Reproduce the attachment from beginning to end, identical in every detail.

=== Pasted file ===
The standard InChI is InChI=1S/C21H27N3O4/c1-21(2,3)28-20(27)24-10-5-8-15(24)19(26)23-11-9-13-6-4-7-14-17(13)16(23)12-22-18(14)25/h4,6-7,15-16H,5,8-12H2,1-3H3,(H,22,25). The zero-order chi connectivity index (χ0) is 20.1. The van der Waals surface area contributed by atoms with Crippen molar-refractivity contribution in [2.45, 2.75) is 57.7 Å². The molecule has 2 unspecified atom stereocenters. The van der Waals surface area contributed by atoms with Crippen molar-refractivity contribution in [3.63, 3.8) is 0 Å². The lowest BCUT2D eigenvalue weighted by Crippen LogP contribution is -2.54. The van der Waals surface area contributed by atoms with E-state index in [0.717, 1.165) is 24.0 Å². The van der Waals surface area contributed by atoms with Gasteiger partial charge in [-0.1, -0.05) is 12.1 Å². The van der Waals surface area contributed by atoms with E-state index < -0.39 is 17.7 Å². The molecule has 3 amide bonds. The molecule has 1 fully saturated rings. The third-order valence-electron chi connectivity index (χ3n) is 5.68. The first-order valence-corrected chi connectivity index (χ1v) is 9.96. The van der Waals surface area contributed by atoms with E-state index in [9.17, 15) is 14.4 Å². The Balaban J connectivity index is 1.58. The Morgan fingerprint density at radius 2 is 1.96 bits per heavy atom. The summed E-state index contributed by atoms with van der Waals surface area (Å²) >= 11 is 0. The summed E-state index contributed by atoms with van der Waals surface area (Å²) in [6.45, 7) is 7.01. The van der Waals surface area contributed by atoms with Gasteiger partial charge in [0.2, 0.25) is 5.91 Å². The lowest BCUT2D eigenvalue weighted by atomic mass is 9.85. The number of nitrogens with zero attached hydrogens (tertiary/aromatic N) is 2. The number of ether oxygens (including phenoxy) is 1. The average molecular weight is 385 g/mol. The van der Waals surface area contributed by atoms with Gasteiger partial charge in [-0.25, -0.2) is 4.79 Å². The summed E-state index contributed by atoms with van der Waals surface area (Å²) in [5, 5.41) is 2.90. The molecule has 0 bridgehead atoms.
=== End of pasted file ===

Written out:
The standard InChI is InChI=1S/C21H27N3O4/c1-21(2,3)28-20(27)24-10-5-8-15(24)19(26)23-11-9-13-6-4-7-14-17(13)16(23)12-22-18(14)25/h4,6-7,15-16H,5,8-12H2,1-3H3,(H,22,25). The zero-order chi connectivity index (χ0) is 20.1. The van der Waals surface area contributed by atoms with Crippen molar-refractivity contribution in [2.45, 2.75) is 57.7 Å². The molecule has 2 unspecified atom stereocenters. The van der Waals surface area contributed by atoms with Crippen molar-refractivity contribution in [3.63, 3.8) is 0 Å². The lowest BCUT2D eigenvalue weighted by Crippen LogP contribution is -2.54. The van der Waals surface area contributed by atoms with E-state index in [0.717, 1.165) is 24.0 Å². The van der Waals surface area contributed by atoms with Gasteiger partial charge in [-0.1, -0.05) is 12.1 Å². The van der Waals surface area contributed by atoms with E-state index < -0.39 is 17.7 Å². The molecule has 3 amide bonds. The molecule has 1 fully saturated rings. The third-order valence-electron chi connectivity index (χ3n) is 5.68. The first-order valence-corrected chi connectivity index (χ1v) is 9.96. The van der Waals surface area contributed by atoms with E-state index in [9.17, 15) is 14.4 Å². The Balaban J connectivity index is 1.58. The Morgan fingerprint density at radius 2 is 1.96 bits per heavy atom. The summed E-state index contributed by atoms with van der Waals surface area (Å²) >= 11 is 0. The summed E-state index contributed by atoms with van der Waals surface area (Å²) in [6.45, 7) is 7.01. The van der Waals surface area contributed by atoms with Gasteiger partial charge in [0.2, 0.25) is 5.91 Å². The lowest BCUT2D eigenvalue weighted by atomic mass is 9.85. The number of nitrogens with zero attached hydrogens (tertiary/aromatic N) is 2. The number of ether oxygens (including phenoxy) is 1. The average molecular weight is 385 g/mol. The van der Waals surface area contributed by atoms with Gasteiger partial charge in [-0.25, -0.2) is 4.79 Å². The summed E-state index contributed by atoms with van der Waals surface area (Å²) in [5, 5.41) is 2.90. The molecule has 0 bridgehead atoms.